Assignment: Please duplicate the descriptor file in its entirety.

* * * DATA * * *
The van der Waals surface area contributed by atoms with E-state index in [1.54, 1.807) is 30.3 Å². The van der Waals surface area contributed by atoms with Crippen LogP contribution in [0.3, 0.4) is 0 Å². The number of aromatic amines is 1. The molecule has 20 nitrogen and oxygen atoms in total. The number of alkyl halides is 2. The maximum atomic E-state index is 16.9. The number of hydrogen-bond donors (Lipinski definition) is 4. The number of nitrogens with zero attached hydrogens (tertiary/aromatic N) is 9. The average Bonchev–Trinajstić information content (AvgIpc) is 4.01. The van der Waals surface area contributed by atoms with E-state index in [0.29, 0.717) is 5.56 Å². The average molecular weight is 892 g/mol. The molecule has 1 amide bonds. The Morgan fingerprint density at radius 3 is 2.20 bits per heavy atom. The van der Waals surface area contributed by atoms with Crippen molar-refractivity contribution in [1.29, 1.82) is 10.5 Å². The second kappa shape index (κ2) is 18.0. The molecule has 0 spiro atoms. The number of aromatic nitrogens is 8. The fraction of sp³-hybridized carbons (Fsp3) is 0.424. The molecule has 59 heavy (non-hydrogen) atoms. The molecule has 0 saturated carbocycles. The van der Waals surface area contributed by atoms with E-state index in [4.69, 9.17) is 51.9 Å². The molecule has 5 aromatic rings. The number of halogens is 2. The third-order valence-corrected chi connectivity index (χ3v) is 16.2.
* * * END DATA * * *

The van der Waals surface area contributed by atoms with E-state index in [1.54, 1.807) is 30.3 Å². The van der Waals surface area contributed by atoms with Crippen LogP contribution in [0.3, 0.4) is 0 Å². The number of aromatic amines is 1. The molecule has 20 nitrogen and oxygen atoms in total. The number of alkyl halides is 2. The maximum atomic E-state index is 16.9. The number of hydrogen-bond donors (Lipinski definition) is 4. The number of nitrogens with zero attached hydrogens (tertiary/aromatic N) is 9. The average Bonchev–Trinajstić information content (AvgIpc) is 4.01. The van der Waals surface area contributed by atoms with E-state index in [0.29, 0.717) is 5.56 Å². The average molecular weight is 892 g/mol. The molecule has 1 amide bonds. The Morgan fingerprint density at radius 3 is 2.20 bits per heavy atom. The van der Waals surface area contributed by atoms with Crippen molar-refractivity contribution in [1.29, 1.82) is 10.5 Å². The second kappa shape index (κ2) is 18.0. The molecule has 0 spiro atoms. The number of aromatic nitrogens is 8. The fraction of sp³-hybridized carbons (Fsp3) is 0.424. The molecule has 59 heavy (non-hydrogen) atoms. The molecule has 0 saturated carbocycles. The van der Waals surface area contributed by atoms with E-state index in [4.69, 9.17) is 51.9 Å². The molecule has 5 aromatic rings. The number of halogens is 2. The third-order valence-corrected chi connectivity index (χ3v) is 16.2.